Effects of stromelysin activity on proteoglycan degradation of canine articular cartilage explants

R. J. Todhunter From the Department of Clinical Sciences (Todhunter) and the James A. Baker Institute for Animal Health (Grisanzio, Burton-Wurster, Lust), College of Veterinary Medicine, Cornell University, Ithaca, NY 14853, and Osteoarthritis Sciences Incorporated, Cambridge, MA 02129 (Yeh, Sheldon, Walker).

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L.-A. Yeh From the Department of Clinical Sciences (Todhunter) and the James A. Baker Institute for Animal Health (Grisanzio, Burton-Wurster, Lust), College of Veterinary Medicine, Cornell University, Ithaca, NY 14853, and Osteoarthritis Sciences Incorporated, Cambridge, MA 02129 (Yeh, Sheldon, Walker).

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A. Sheldon From the Department of Clinical Sciences (Todhunter) and the James A. Baker Institute for Animal Health (Grisanzio, Burton-Wurster, Lust), College of Veterinary Medicine, Cornell University, Ithaca, NY 14853, and Osteoarthritis Sciences Incorporated, Cambridge, MA 02129 (Yeh, Sheldon, Walker).

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L. Grisanzio From the Department of Clinical Sciences (Todhunter) and the James A. Baker Institute for Animal Health (Grisanzio, Burton-Wurster, Lust), College of Veterinary Medicine, Cornell University, Ithaca, NY 14853, and Osteoarthritis Sciences Incorporated, Cambridge, MA 02129 (Yeh, Sheldon, Walker).

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S. L. Walker From the Department of Clinical Sciences (Todhunter) and the James A. Baker Institute for Animal Health (Grisanzio, Burton-Wurster, Lust), College of Veterinary Medicine, Cornell University, Ithaca, NY 14853, and Osteoarthritis Sciences Incorporated, Cambridge, MA 02129 (Yeh, Sheldon, Walker).

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N. Burton-Wurster From the Department of Clinical Sciences (Todhunter) and the James A. Baker Institute for Animal Health (Grisanzio, Burton-Wurster, Lust), College of Veterinary Medicine, Cornell University, Ithaca, NY 14853, and Osteoarthritis Sciences Incorporated, Cambridge, MA 02129 (Yeh, Sheldon, Walker).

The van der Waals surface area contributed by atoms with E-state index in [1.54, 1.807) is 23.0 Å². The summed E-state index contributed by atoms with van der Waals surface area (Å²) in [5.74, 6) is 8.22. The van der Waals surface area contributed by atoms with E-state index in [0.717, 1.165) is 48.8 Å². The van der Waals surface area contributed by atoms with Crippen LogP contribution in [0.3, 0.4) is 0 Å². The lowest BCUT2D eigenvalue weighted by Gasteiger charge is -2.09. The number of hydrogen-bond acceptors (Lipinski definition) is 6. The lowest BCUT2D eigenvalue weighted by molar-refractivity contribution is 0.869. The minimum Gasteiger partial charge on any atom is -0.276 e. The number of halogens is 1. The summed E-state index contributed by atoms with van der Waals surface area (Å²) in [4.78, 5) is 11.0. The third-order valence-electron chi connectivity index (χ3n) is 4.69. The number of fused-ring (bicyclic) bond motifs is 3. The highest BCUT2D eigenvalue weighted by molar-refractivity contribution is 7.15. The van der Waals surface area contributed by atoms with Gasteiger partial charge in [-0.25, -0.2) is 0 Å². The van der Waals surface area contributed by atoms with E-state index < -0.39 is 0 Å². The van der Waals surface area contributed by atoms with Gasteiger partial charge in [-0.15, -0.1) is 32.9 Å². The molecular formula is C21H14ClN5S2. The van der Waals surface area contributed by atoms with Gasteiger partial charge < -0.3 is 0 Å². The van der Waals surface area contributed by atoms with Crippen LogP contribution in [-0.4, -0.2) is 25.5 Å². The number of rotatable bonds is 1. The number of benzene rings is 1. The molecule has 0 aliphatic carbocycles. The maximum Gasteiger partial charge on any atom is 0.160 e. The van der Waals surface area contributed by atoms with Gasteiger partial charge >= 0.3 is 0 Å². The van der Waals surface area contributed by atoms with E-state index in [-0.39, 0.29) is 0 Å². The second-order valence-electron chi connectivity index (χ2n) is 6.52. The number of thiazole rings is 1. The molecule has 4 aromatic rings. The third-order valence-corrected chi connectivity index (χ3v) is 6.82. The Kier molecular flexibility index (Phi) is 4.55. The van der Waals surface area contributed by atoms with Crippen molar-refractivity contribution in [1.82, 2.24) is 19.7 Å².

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G. Lust From the Department of Clinical Sciences (Todhunter) and the James A. Baker Institute for Animal Health (Grisanzio, Burton-Wurster, Lust), College of Veterinary Medicine, Cornell University, Ithaca, NY 14853, and Osteoarthritis Sciences Incorporated, Cambridge, MA 02129 (Yeh, Sheldon, Walker).

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SUMMARY

We investigated whether stromelysin activity in the medium of canine articular cartilage explants is associated with proteoglycan degradation in these explants. Cartilage explants were treated with recombinant human interleukin 1α (rh-il-lα), lipopolysaccharide, or canine monocyte-conditioned medium. Proteoglycan synthesis and degradation were measured. Metalloproteinase activity (inhibitable by tissue inhibitor of metalloproteinase 2) in the culture medium was measured by use of fluorimetry with a quenched fluorescent substrate. Western blots of the medium were probed with polyclonal antibodies to human stromelysin, collagenase, and gelatinase.

Neither metalloproteinase activity nor proteoglycan degradation were inducible in canine cartilage explants treated with rh-ll-1α. However, proteoglycan synthesis was significantly (P < 0.05) decreased by concentrations of 10 and 100 ng of rh-il-1α/ml. Metalloproteinase activity in the medium accompanied proteoglycan degradation of cartilage treated with lipopolysaccharide and monocyte-conditioned medium. The metalloproteinase released into the medium was identified as prostromelysin by results of western blotting.

SUMMARY

We investigated whether stromelysin activity in the medium of canine articular cartilage explants is associated with proteoglycan degradation in these explants. Cartilage explants were treated with recombinant human interleukin 1α (rh-il-lα), lipopolysaccharide, or canine monocyte-conditioned medium. Proteoglycan synthesis and degradation were measured. Metalloproteinase activity (inhibitable by tissue inhibitor of metalloproteinase 2) in the culture medium was measured by use of fluorimetry with a quenched fluorescent substrate. Western blots of the medium were probed with polyclonal antibodies to human stromelysin, collagenase, and gelatinase.

Neither metalloproteinase activity nor proteoglycan degradation were inducible in canine cartilage explants treated with rh-ll-1α. However, proteoglycan synthesis was significantly (P < 0.05) decreased by concentrations of 10 and 100 ng of rh-il-1α/ml. Metalloproteinase activity in the medium accompanied proteoglycan degradation of cartilage treated with lipopolysaccharide and monocyte-conditioned medium. The metalloproteinase released into the medium was identified as prostromelysin by results of western blotting.

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